Hazardous Waste

  • Have We Contaminated Mars Already?

Have We Contaminated Mars Already?

Mar 09 2016

One of the biggest breakthroughs in terms of understanding the composition of the planet Mars was quickly followed by another sizable challenge late last year. After discovering recurring slope lineae (RSL) on the surface of the red planet, scientists were able to confirm that it was almost definitely causing by running water, answering an age-old question about the existence of flowing rivers on Mars.

However, in order to analyse the RSL more thoroughly to learn about the water supplies, NASA must be careful not to contaminate it with bacteria or microorganisms from Earth. This, in itself, represents a whole new challenge for the boffins to ponder.

Curiosity Killed the Contamination

By a stroke of luck, NASA already have their finest probe in a fortuitous position to further examine the RSL. The Curiosity Rover, a top-of-the-range piece of machinery sent to Mars to capture some of the first colour photographs on the surface of the planet, is located a mere 30 miles from an area earmarked as most promising for analysis.

However, there’s a fly in the ointment – scientists disagree over whether the Curiosity would be clean enough to perform the necessary investigations without contaminating the very sources it sought to analyse.

On the one hand, there are a body of scientists (led most notably by the director of NASA's planetary science division, Jim Green) who believe that the ultraviolet rays which hit the surface of the planet would be strong enough to destroy any lingering microorganisms which the Curiosity could have potentially brought with it from Earth.

However, due to our limited knowledge of the atmosphere and surface composition of Mars, such a hypothesis is exactly that – a hypothesis. Indeed, other research has raised the possibility that the accumulation of dust on the surface of Mars could actually have worked to facilitate the survival of the microbes, thus meaning they are all still very much active. As such, there has been extensive debate over whether or not the Curiosity is fit for the mission.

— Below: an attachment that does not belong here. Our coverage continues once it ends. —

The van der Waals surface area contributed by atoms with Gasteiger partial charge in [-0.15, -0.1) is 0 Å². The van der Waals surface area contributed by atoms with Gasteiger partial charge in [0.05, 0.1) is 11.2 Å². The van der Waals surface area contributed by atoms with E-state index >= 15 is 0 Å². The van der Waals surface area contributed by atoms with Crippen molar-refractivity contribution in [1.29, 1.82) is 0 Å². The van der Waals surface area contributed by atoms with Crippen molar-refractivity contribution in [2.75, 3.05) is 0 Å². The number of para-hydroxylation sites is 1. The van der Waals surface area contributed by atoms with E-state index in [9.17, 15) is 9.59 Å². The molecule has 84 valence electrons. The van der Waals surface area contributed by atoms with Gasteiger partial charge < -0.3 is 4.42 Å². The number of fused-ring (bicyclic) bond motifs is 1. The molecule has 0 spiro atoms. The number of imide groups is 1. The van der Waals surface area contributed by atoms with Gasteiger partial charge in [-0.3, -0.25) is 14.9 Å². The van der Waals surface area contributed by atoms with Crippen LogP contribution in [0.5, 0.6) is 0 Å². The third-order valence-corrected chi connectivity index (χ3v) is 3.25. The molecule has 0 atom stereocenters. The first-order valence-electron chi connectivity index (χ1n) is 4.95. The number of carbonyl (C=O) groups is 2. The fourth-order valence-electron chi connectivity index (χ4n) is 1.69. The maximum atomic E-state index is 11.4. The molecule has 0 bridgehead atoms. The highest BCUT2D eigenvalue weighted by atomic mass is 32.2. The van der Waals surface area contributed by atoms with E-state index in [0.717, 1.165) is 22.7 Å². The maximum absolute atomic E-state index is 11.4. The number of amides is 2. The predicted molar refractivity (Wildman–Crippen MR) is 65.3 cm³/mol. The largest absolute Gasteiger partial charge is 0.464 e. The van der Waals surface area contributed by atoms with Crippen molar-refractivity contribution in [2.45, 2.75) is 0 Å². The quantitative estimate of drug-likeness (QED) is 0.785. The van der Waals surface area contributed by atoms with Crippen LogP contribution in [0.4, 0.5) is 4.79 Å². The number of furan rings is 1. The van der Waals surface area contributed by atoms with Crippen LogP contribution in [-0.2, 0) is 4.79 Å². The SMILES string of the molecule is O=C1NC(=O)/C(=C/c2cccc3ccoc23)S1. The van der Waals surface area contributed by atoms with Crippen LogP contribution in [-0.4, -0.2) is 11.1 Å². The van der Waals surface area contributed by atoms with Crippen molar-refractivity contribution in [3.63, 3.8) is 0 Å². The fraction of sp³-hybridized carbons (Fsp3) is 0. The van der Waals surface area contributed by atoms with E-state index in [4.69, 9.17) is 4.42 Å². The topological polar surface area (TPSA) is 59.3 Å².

Leave no Trace

The Committee for Space Research – the regulatory board in charge of such matters – has placed very strict regulations upon landers and probes travelling to new planets in search of life, for obvious reasons. It would be a disaster were an exploratory extra-terrestrial probe to contaminate other atmospheres with germs and bacteria unique to Earth.

For this reason, it’s possible that Curiosity will not be used in the investigation at all. Instead, a joint venture between Russian and European space agencies is being planned for 2018, when a sterile probe is expected to drill into Mars. This could provide the failsafe contingency plan that Curiosity may not be able to.

In other news, a recent simulated mission to Mars analysed how a manned mission might affect the local atmosphere through the emission of waste gases. The study, which focused mainly on how the crew would cope on the remote planet, gained valuable insight into how the gases could be channelled and used as a fuel source, as well as the effects they would have on the crew and the surrounding environment.

Image Source: Kevin Gill  

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